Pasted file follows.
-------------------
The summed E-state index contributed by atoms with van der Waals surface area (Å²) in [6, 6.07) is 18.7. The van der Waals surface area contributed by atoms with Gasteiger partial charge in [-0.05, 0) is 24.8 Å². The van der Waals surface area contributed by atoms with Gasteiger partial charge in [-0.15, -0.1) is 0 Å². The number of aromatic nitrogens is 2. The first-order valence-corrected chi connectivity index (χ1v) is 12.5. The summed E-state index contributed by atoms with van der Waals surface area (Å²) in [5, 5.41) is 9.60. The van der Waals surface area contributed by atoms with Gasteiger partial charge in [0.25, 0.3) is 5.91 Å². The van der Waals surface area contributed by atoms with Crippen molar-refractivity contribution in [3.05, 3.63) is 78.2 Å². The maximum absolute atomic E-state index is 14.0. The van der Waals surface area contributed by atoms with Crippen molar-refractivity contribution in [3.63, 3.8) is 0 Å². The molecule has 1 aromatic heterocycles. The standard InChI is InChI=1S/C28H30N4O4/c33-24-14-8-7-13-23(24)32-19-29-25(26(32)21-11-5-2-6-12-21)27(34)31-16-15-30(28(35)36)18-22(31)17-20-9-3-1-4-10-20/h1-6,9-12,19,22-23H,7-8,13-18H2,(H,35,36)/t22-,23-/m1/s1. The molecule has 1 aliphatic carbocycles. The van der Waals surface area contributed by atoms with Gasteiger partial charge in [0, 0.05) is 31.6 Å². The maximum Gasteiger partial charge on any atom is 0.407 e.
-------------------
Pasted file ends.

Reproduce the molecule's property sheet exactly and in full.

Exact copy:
The summed E-state index contributed by atoms with van der Waals surface area (Å²) in [6, 6.07) is 18.7. The van der Waals surface area contributed by atoms with Gasteiger partial charge in [-0.05, 0) is 24.8 Å². The van der Waals surface area contributed by atoms with Gasteiger partial charge in [-0.15, -0.1) is 0 Å². The number of aromatic nitrogens is 2. The first-order valence-corrected chi connectivity index (χ1v) is 12.5. The summed E-state index contributed by atoms with van der Waals surface area (Å²) in [5, 5.41) is 9.60. The van der Waals surface area contributed by atoms with Gasteiger partial charge in [0.25, 0.3) is 5.91 Å². The van der Waals surface area contributed by atoms with Crippen molar-refractivity contribution in [3.05, 3.63) is 78.2 Å². The maximum absolute atomic E-state index is 14.0. The van der Waals surface area contributed by atoms with Crippen molar-refractivity contribution in [3.63, 3.8) is 0 Å². The molecule has 1 aromatic heterocycles. The standard InChI is InChI=1S/C28H30N4O4/c33-24-14-8-7-13-23(24)32-19-29-25(26(32)21-11-5-2-6-12-21)27(34)31-16-15-30(28(35)36)18-22(31)17-20-9-3-1-4-10-20/h1-6,9-12,19,22-23H,7-8,13-18H2,(H,35,36)/t22-,23-/m1/s1. The molecule has 1 aliphatic carbocycles. The van der Waals surface area contributed by atoms with Gasteiger partial charge in [0, 0.05) is 31.6 Å². The maximum Gasteiger partial charge on any atom is 0.407 e.